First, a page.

A three-time all-NCC and all-region performer, Sturm finished second on the SDSU career charts with 1,528 kills, second in hitting percentage (.322), tied for third with 275 block assists and ranked 10th with 67 solo blocks. Her 126 block assists in 2001 set a Jackrabbit single-season record (since broken).

With Sturm in the lineup the Jackrabbits won 20-plus matches each of her four seasons, compiling a 102-28 record and qualifying for NCAA Division II postseason play in 1998, 2000 and 2001.

Sturm was named an NCC Honor Athlete as a senior and was a two-time member of both the NCC All-Academic Team and CoSIDA Academic All-District Team.

ZACH ZENNER

Zach Zenner defined excellence - both on the field and in the classroom - during a standout career at South Dakota State University from 2011-14.

On the gridiron, the Eagan, Minnesota, native established himself as one of the top running backs in the history of the Football Championship Subdivision, finishing his career third on the FCS rushing charts with 6,548 yards. He became the first player in Division I football history to rush for 2,000 yards in three consecutive seasons, gaining 2,044 yards in 2012, 2,015 yards in 2013 and 2,019 yards in 2014. He was an All-America selection and a finalist for the Walter Payton Award as the top offensive player in the FCS ranks each of the three seasons.

Zenner also set four Missouri Valley Football Conference career records: rushing yards (6,548), all-purpose yards (8,211), rushing touchdowns (61) and total touchdowns (69). His 69 total touchdowns tied the SDSU career mark and twice he ran for a Jackrabbit single-game record of 295 yards - in a 2012 playoff game against Eastern Illinois and at North Dakota in 2013.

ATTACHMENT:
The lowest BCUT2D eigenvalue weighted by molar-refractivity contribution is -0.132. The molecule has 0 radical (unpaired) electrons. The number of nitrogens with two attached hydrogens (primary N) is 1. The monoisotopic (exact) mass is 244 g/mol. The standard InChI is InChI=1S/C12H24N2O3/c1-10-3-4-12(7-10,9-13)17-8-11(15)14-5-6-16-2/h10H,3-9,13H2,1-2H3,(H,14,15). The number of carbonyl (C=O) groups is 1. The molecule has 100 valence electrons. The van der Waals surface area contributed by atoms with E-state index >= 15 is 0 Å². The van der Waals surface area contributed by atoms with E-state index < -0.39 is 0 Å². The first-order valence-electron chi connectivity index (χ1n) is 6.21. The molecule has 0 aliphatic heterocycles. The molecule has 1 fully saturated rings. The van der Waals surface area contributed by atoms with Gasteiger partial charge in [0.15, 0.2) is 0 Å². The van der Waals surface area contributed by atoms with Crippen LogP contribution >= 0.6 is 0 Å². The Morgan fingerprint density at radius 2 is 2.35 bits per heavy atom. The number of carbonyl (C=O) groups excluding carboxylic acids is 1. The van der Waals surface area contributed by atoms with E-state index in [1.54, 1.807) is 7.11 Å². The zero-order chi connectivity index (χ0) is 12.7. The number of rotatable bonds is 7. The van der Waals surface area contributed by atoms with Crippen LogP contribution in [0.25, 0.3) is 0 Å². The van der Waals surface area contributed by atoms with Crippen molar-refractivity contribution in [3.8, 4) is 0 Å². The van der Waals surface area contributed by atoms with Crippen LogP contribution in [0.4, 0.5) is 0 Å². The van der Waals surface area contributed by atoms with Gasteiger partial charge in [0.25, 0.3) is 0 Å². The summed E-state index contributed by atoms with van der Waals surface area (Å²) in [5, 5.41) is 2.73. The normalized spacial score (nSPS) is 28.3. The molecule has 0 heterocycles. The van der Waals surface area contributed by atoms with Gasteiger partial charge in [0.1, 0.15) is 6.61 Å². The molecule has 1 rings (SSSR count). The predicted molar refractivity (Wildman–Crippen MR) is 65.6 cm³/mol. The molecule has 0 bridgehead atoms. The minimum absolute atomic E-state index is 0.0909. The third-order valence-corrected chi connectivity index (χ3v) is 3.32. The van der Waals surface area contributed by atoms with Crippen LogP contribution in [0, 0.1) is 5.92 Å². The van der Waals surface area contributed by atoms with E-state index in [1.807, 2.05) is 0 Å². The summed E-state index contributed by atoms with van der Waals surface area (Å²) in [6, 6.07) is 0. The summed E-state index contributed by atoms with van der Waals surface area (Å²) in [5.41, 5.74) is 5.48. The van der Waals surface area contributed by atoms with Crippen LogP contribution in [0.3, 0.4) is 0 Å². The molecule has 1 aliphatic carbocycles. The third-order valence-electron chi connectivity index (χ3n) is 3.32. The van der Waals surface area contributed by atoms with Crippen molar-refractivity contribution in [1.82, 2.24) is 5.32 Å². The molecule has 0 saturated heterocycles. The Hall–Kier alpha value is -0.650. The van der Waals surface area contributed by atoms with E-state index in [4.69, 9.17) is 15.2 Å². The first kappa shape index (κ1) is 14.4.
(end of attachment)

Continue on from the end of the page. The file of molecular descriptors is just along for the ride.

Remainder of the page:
Long touchdowns were a staple of Zenner’s career as he scored on runs of 50-plus yards 14 times, including a school-record 99-yard rush at Kansas in the 2012 season opener. He topped the 100-yard mark in 32 career games and crossed the 200-yard mark eight times, including one in a playoff game in each season from 2012-14.

Besides his dominance on the field, Zenner received a number of other accolades for his academic pursuits. A biology/pre-medicine major, Zenner was named a finalist for the William V. Campbell Trophy in 2014 and was awarded postgraduate scholarships by the National Football Foundation, NCAA and FCS Athletic Directors Association. He also was selected as the inaugural recipient of the Mickey Charles Academic Achievement Award as the FCS’s top scholar-athlete and became the first Jackrabbit student-athlete in any sport to be honored as the Capital One Academic All-America Team Member of the Year. He was a three-time selection to the CoSIDA/Capital One Academic All-America Team and also was chosen as a member of the Allstate AFCA Good Works Team for his community service efforts.

Zenner was selected to play in the East-West Shrine Game following the 2014 season and later signed a free-agent contract with the Detroit Lions of the National Football League. He played for the Lions from 2015-18 before spending portions of the 2019 season with the New Orleans Saints, Arizona Cardinals and Miami Dolphins.